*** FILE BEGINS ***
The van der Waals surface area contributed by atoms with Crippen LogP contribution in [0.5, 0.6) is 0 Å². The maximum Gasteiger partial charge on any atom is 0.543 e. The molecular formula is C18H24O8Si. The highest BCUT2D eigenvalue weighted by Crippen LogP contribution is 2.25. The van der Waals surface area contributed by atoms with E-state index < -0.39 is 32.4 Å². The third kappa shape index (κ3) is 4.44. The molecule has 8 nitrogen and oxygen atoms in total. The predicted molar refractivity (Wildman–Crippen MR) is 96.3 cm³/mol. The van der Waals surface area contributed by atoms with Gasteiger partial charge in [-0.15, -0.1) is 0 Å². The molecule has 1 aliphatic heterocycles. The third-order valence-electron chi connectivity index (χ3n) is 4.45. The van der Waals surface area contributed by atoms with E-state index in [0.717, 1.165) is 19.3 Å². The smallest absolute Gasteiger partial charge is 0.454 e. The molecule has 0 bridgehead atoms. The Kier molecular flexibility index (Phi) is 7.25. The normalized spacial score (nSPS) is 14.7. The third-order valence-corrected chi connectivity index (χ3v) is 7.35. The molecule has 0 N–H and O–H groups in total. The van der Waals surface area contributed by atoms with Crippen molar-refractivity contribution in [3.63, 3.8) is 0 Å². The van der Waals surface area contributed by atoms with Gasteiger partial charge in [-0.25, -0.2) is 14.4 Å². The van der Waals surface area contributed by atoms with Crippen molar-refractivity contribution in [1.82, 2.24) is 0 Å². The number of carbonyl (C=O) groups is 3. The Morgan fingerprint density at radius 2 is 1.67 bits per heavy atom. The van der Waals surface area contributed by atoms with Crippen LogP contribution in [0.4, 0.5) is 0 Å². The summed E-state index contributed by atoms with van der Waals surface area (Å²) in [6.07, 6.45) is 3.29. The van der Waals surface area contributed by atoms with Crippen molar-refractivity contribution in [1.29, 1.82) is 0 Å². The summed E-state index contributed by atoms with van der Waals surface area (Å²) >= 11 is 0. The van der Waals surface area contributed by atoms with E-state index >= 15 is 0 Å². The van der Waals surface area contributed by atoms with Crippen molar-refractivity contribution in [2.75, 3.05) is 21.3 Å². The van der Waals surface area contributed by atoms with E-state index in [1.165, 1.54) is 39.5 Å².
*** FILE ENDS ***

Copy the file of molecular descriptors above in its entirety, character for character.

The van der Waals surface area contributed by atoms with Crippen LogP contribution in [0.5, 0.6) is 0 Å². The maximum Gasteiger partial charge on any atom is 0.543 e. The molecular formula is C18H24O8Si. The highest BCUT2D eigenvalue weighted by Crippen LogP contribution is 2.25. The van der Waals surface area contributed by atoms with E-state index < -0.39 is 32.4 Å². The third kappa shape index (κ3) is 4.44. The molecule has 8 nitrogen and oxygen atoms in total. The predicted molar refractivity (Wildman–Crippen MR) is 96.3 cm³/mol. The van der Waals surface area contributed by atoms with Gasteiger partial charge in [-0.15, -0.1) is 0 Å². The molecule has 1 aliphatic heterocycles. The third-order valence-electron chi connectivity index (χ3n) is 4.45. The van der Waals surface area contributed by atoms with E-state index in [0.717, 1.165) is 19.3 Å². The smallest absolute Gasteiger partial charge is 0.454 e. The molecule has 0 bridgehead atoms. The Kier molecular flexibility index (Phi) is 7.25. The normalized spacial score (nSPS) is 14.7. The third-order valence-corrected chi connectivity index (χ3v) is 7.35. The molecule has 0 N–H and O–H groups in total. The van der Waals surface area contributed by atoms with Crippen molar-refractivity contribution in [3.63, 3.8) is 0 Å². The van der Waals surface area contributed by atoms with Gasteiger partial charge in [-0.25, -0.2) is 14.4 Å². The van der Waals surface area contributed by atoms with Crippen molar-refractivity contribution in [1.82, 2.24) is 0 Å². The number of carbonyl (C=O) groups is 3. The Morgan fingerprint density at radius 2 is 1.67 bits per heavy atom. The van der Waals surface area contributed by atoms with Crippen LogP contribution in [0.4, 0.5) is 0 Å². The summed E-state index contributed by atoms with van der Waals surface area (Å²) in [6.07, 6.45) is 3.29. The van der Waals surface area contributed by atoms with Crippen molar-refractivity contribution in [1.29, 1.82) is 0 Å². The summed E-state index contributed by atoms with van der Waals surface area (Å²) >= 11 is 0. The van der Waals surface area contributed by atoms with E-state index >= 15 is 0 Å². The van der Waals surface area contributed by atoms with Crippen molar-refractivity contribution in [2.75, 3.05) is 21.3 Å². The van der Waals surface area contributed by atoms with E-state index in [1.165, 1.54) is 39.5 Å².